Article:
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Reduction vs Oxidation Firing: Article or Project

The Difference Between Oxidation and Reduction Firing

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There are many ways to fire your clay. Artists experiment and develop new firing techniques and methods all the time. There are two primary methods most commonly referred to as Oxidation and Reduction firing. In addition there are offshoot methods like wood/pit firing and salt glaze firing. Included in the reduction firing there are additional techniques which will be discussed further in other articles, like Raku, Horse Hair, Bone/ash, etc.

Knowing how Oxidation and Reduction firing works, will help the ceramist to better understand the other types of firing as well as many techniques.

Oxidation Firing

Most commonly, the ceramist will use the Oxidation type of firing for their ware. This is typically done in an electric kiln; but can also be done in gas or propane kilns. In this process, the kiln has adequate oxygen to interact with the glazes during the firing stage. The results are most typically bright and rich colors.

Most of the commercial glazes on the market are designed to develop specific colors under the conditions of Oxidation firing. This firing can be accomplished at low or high temperature ranges. Oxidation results are predictable in that they will match the color intended by the manufacturer when fired to the temperature suggested by the manufacturer.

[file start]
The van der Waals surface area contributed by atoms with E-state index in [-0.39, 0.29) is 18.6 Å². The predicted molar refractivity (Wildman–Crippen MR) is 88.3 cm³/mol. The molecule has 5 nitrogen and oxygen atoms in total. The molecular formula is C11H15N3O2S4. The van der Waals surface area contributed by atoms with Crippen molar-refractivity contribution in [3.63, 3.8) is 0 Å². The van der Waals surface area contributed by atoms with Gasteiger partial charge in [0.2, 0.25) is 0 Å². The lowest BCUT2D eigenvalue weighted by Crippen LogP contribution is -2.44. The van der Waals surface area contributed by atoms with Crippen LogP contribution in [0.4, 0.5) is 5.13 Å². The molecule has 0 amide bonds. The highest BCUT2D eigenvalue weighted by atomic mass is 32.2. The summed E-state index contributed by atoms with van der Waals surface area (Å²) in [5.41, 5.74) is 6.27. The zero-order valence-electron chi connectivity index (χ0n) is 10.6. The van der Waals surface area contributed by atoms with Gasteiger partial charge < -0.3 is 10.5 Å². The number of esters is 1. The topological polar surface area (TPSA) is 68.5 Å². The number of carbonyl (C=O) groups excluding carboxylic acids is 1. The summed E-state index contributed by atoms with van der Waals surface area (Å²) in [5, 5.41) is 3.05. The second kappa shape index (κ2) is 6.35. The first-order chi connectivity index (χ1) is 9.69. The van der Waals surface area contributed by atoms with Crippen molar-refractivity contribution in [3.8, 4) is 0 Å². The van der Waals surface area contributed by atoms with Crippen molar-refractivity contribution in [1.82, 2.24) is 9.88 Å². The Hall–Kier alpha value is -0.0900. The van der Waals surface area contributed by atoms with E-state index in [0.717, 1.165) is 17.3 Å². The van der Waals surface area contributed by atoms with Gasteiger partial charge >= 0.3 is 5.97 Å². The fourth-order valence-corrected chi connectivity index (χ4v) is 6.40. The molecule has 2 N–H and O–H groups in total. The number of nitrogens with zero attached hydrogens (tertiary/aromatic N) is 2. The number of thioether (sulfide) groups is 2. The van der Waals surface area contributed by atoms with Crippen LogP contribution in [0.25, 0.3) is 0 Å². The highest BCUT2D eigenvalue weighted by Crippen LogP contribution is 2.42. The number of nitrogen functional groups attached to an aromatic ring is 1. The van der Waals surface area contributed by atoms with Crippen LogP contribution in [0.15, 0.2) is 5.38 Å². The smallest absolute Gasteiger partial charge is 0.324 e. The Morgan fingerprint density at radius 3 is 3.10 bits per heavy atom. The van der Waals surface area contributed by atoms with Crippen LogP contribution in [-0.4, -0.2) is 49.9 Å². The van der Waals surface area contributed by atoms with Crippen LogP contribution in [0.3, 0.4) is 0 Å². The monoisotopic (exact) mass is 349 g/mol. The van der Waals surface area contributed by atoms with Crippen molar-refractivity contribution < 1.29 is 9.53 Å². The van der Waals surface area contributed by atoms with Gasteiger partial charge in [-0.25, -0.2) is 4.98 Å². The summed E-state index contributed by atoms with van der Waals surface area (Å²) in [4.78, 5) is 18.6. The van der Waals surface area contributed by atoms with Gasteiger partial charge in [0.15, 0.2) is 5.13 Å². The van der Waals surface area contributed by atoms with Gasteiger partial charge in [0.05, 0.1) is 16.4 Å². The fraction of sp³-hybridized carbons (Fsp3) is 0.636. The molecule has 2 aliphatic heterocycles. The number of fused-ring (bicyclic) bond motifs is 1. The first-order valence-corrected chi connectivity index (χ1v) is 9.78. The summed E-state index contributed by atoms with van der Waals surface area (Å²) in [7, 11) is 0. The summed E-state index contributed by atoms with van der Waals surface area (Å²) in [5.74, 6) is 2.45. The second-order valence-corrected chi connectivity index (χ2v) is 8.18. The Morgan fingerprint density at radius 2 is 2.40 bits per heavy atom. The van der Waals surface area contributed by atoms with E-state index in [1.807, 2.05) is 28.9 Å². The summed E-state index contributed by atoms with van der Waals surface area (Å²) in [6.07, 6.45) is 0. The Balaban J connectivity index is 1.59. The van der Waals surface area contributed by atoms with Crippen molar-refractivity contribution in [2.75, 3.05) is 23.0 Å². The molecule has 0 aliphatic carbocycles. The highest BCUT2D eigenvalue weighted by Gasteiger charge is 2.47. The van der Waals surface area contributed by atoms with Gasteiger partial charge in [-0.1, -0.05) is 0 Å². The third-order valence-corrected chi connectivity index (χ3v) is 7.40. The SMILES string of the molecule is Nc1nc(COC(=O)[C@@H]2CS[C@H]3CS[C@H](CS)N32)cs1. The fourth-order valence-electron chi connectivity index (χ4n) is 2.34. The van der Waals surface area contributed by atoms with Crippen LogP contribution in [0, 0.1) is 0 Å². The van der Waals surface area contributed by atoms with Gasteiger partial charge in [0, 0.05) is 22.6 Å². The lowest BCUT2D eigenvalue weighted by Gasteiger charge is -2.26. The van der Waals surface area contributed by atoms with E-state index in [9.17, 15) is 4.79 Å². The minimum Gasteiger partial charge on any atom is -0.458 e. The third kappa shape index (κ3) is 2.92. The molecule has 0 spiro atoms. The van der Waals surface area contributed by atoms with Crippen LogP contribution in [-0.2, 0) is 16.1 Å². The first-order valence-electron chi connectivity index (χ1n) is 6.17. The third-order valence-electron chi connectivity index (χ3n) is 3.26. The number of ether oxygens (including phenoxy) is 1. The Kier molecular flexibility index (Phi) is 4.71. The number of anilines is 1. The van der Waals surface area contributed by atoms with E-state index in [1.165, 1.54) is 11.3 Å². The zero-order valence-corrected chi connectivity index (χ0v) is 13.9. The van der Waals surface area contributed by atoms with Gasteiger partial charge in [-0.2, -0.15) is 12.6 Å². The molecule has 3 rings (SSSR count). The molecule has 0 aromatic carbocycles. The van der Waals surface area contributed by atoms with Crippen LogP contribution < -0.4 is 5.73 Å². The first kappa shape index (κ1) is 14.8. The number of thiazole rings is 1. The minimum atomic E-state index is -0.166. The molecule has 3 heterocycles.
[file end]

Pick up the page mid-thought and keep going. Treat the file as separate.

For final results in the color to be achieved, it is necessary for the presence of adequate oxygen during the last part of the firing process.

Reduction Firing

Most usually, reduction firing is favored by potters and is done using gas, propane or other fuel burning kilns or methods. Reduction firing is the exact opposite of Oxidation firing. It is the lack of oxygen in the last part of the process that is critical for the desired effects. Fuel burning kilns give the artist control of how much or how little oxygen enters the firing chamber and when. Preventing oxygen from interacting with the glaze maturation creates unusual and sometimes unpredictable results. There are many popular techniques that utilize reduction firing such as Raku, Horse Hair, Salt Glazing, and more.

The corrosiveness of these methods makes them undesirable for electric kilns.


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